Research ArticleMATERIALS SCIENCE

Skiving stacked sheets of paper into test paper for rapid and multiplexed assay

See allHide authors and affiliations

Science Advances  01 Dec 2017:
Vol. 3, no. 12, eaao4862
DOI: 10.1126/sciadv.aao4862

Abstract

This paper shows that stacked sheets of paper preincubated with different biological reagents and skiving them into uniform test paper sheets allow mass manufacturing of multiplexed immunoassay devices and simultaneous detection of multiplex targets that can be read out by a barcode scanner. The thickness of one sheet of paper can form the width of a module for the barcode; when stacked, these sheets of paper can form a series of barcodes representing the targets, depending on the color contrast provided by a colored precipitate of an immunoassay. The uniform thickness of sheets of paper allows high-quality signal readout. The manufacturing method allows highly efficient fabrication of the materials and substrates for a straightforward assay of targets that range from drugs of abuse to biomarkers of blood-transmitted infections. In addition, as a novel alternative to the conventional point-of-care testing method, the paper-based barcode assay system can provide highly efficient, accurate, and objective diagnoses.

INTRODUCTION

This article describes a rapid and efficient mass manufacturing method to fabricate paper-based barcode chips (PBCs) for multiplexed immunoassays. The edges of paper sheets with constant thickness comprise the modules of the barcodes, displaying superiority over complicated processing technologies in the precise fabrication of barcodes or reaction channels. When stacked together, the edges of the paper form the reaction regions, without the need for manual operation to create hydrophilic channels for immunoreaction. Stacked sheets of paper form a series of barcodes, representing the information of multiplex targets. Hundreds of PBCs can be fabricated just by skiving glued stacked sheets of paper in minutes, without requiring precise instruments and professionals, as does nanoskiving (1, 2). We expect the rapid, efficient, and straightforward paper-based mass manufacturing method and immunoassay system can be widely used and further developed in the field of clinical diagnosis and point-of-care testing (POCT).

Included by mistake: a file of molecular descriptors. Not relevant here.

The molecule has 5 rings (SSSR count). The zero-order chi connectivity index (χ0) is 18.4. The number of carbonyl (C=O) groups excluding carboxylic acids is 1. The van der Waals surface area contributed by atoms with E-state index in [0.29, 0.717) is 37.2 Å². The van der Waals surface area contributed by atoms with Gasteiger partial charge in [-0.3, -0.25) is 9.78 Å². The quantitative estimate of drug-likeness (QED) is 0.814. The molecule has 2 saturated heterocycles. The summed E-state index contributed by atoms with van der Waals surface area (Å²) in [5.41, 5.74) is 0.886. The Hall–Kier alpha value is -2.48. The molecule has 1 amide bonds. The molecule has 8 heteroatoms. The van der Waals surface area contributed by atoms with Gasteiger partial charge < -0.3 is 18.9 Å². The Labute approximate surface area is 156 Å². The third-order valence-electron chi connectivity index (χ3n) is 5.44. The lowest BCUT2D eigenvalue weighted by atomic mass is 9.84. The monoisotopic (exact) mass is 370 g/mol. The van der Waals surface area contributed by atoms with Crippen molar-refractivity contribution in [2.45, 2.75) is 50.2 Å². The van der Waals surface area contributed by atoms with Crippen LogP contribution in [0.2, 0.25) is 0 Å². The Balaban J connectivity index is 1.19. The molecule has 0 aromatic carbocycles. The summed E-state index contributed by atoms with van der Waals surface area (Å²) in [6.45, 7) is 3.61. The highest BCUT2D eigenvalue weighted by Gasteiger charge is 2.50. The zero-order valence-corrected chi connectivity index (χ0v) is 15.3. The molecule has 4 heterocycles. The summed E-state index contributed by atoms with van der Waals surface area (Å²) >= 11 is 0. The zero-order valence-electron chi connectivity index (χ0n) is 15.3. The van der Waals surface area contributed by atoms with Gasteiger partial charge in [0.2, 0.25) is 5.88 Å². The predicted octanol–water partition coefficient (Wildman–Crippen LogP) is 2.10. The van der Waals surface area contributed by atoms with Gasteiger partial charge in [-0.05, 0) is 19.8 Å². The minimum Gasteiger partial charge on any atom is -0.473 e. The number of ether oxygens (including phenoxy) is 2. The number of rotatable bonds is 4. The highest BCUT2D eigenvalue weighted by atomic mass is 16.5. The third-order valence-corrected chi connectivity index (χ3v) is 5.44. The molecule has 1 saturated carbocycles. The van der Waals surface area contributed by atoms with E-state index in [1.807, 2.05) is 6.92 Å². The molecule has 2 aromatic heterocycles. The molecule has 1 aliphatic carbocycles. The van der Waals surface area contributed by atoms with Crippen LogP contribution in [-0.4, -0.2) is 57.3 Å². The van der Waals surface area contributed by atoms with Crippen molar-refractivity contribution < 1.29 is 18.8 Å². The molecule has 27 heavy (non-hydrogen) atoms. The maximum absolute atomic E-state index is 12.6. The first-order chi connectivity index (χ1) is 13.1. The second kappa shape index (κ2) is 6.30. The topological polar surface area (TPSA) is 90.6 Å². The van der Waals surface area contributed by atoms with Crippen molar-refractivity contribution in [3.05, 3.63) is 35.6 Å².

Disease control, food safety, and environmental monitoring require affordable point-of-care diagnostic devices that are sensitive, specific, rapid, portable, automated, and easy to manufacture and operate (38). Recently, paper-based analytical devices (PADs) have demonstrated huge potential in rapid diagnosis and POCT because of their simplicity of operation, rapidity of fabrication, and cost-effectiveness (912). PADs have become attractive alternatives to conventional microfluidics (1316). The physical and chemical properties of paper make it an extremely versatile material for fabricating PADs. Simple operations enable processing of the functional regions in PADs to store reagents, manipulate fluid, permit reactions, and recover waste (17). Because liquid transport relies entirely on capillary wicking in PADs, all the functional regions can be fabricated by creating hydrophilic channels in hydrophobic paper. To process hydrophilic channels and hydrophobic barriers, techniques including wax printing, photolithography, screen printing, inkjet printing, and plasma etching are applied in PAD fabrication (1820). The process of the fabrication is dependent not only on sophisticated instruments but also on professionals, resulting in increases in costs and time. Further, for most PADs, the results are mainly read out with the naked eye or by small, inexpensive equipment (21) and have to be analyzed manually one by one, making it an inefficient process. Our group and others have pioneered the use of a barcode scanner and smartphone application to read out the barcode results of multiplexed assays (22, 23). In the assay, we used barcodes to encode the information of multiplex targets and designed microfluidic barcoded chips by using “bar” and “space” to correspond to the “positive” and “negative” information in diagnosis. This works because microfluidic channels fabricated with precise sizes can comprise the wide modules and narrow modules in barcodes. Nonexperts, such as cashiers in a supermarket, can decode the information using a barcode scanner, making the readout and analysis of the results a rapid and efficient process. However, the repeating operations of introducing samples, incubating, and washing in the microfluidic channels are not only time-consuming but also complex to nonprofessionals, leading to restricted applications of microfluidic barcoded chips in POCT fields.